Suppose a particular cell shows a PRB Usage of 95% and a TTI Usage of 25% during the busy hour. That means the channel is nearly at maximum capacity, right? No, not really. All that means is that the eNB scheduler was dealing with bursts of traffic that used up 95% of the PRBs available in those particular TTIs. If any new data shows up in the buffers, it can be sent in another TTI, since only 25% were needed to ship out the previous data. The additional delay is generally negligible.
Suppose the usage numbers are flipped around: PRB Usage = 25%, and TTI Usage = 95%. Now the channel is full, right? Well, no. This pattern shows the eNB had a continuous stream of low speed data; there was always something to do, but the individual packets didn’t require many PRBs. If additional data shows up, the eNB can simply allocate more PRBs, since there are plenty left.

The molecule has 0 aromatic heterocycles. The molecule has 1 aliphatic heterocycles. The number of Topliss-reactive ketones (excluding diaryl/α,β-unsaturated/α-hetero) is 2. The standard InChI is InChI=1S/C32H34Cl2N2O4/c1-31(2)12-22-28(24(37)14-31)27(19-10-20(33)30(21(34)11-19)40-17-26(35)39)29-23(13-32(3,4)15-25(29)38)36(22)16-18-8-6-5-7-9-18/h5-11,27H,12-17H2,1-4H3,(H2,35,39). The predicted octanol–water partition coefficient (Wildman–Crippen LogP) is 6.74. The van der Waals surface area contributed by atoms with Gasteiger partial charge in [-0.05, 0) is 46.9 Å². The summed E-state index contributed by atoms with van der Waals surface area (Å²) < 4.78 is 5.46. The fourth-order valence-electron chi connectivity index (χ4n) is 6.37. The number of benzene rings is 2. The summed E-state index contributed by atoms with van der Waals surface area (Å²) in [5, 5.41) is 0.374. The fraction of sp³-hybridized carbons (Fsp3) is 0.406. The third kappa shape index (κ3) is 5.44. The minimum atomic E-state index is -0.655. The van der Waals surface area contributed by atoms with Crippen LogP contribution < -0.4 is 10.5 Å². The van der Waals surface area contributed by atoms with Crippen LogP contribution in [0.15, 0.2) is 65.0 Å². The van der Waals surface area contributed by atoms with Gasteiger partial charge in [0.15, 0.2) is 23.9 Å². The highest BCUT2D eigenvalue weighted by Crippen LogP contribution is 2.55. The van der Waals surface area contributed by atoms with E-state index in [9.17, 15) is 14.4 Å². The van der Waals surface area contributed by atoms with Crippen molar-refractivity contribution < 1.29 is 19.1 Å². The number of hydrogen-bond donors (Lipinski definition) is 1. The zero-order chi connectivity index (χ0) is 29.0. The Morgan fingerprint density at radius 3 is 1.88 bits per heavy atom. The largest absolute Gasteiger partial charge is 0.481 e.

So if a high PRB Usage doesn’t mean the channel is full, and a high TTI Usage does mean that either, how do we know if we’re reaching the channel’s capacity limits? The answer, of course, is when both of these factors are high. A PRB Usage of 90% and a TTI Usage of 95%, for example, means that the eNB is nearly filling the pipe continuously, millisecond after millisecond. In this situation, the system is indeed reaching its capacity, and action should be taken to address it.
PDCCH and Scheduling Limits
So if the PRB Usage and TTI Usage are both low, it must follow that there are no air interface resource limitations, and everything is fine, right? Not so fast.